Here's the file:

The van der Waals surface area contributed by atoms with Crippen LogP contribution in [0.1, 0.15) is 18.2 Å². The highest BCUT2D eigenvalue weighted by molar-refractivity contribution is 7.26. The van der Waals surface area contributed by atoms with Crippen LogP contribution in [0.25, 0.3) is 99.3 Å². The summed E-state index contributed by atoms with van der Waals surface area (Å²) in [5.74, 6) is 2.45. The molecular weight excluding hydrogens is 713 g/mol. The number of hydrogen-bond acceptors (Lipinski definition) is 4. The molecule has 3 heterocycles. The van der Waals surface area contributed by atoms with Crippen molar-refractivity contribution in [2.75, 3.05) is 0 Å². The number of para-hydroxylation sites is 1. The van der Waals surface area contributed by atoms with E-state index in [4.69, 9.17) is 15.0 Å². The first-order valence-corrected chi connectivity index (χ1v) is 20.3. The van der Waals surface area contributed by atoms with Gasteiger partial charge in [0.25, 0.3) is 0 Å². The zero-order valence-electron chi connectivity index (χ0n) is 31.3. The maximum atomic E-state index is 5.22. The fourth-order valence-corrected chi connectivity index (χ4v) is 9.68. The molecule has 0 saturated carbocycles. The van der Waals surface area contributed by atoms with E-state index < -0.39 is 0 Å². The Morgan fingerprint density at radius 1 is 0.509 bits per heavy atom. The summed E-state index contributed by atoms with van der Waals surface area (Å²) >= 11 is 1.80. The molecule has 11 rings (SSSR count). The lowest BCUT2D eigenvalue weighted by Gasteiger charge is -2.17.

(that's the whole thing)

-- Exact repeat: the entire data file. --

The van der Waals surface area contributed by atoms with Crippen LogP contribution in [0.1, 0.15) is 18.2 Å². The highest BCUT2D eigenvalue weighted by molar-refractivity contribution is 7.26. The van der Waals surface area contributed by atoms with Crippen LogP contribution in [0.25, 0.3) is 99.3 Å². The summed E-state index contributed by atoms with van der Waals surface area (Å²) in [5.74, 6) is 2.45. The molecular weight excluding hydrogens is 713 g/mol. The number of hydrogen-bond acceptors (Lipinski definition) is 4. The molecule has 3 heterocycles. The van der Waals surface area contributed by atoms with Crippen molar-refractivity contribution in [2.75, 3.05) is 0 Å². The number of para-hydroxylation sites is 1. The van der Waals surface area contributed by atoms with E-state index in [4.69, 9.17) is 15.0 Å². The first-order valence-corrected chi connectivity index (χ1v) is 20.3. The van der Waals surface area contributed by atoms with Gasteiger partial charge in [0.25, 0.3) is 0 Å². The zero-order valence-electron chi connectivity index (χ0n) is 31.3. The maximum atomic E-state index is 5.22. The fourth-order valence-corrected chi connectivity index (χ4v) is 9.68. The molecule has 0 saturated carbocycles. The van der Waals surface area contributed by atoms with E-state index < -0.39 is 0 Å². The Morgan fingerprint density at radius 1 is 0.509 bits per heavy atom. The summed E-state index contributed by atoms with van der Waals surface area (Å²) >= 11 is 1.80. The molecule has 11 rings (SSSR count). The lowest BCUT2D eigenvalue weighted by Gasteiger charge is -2.17.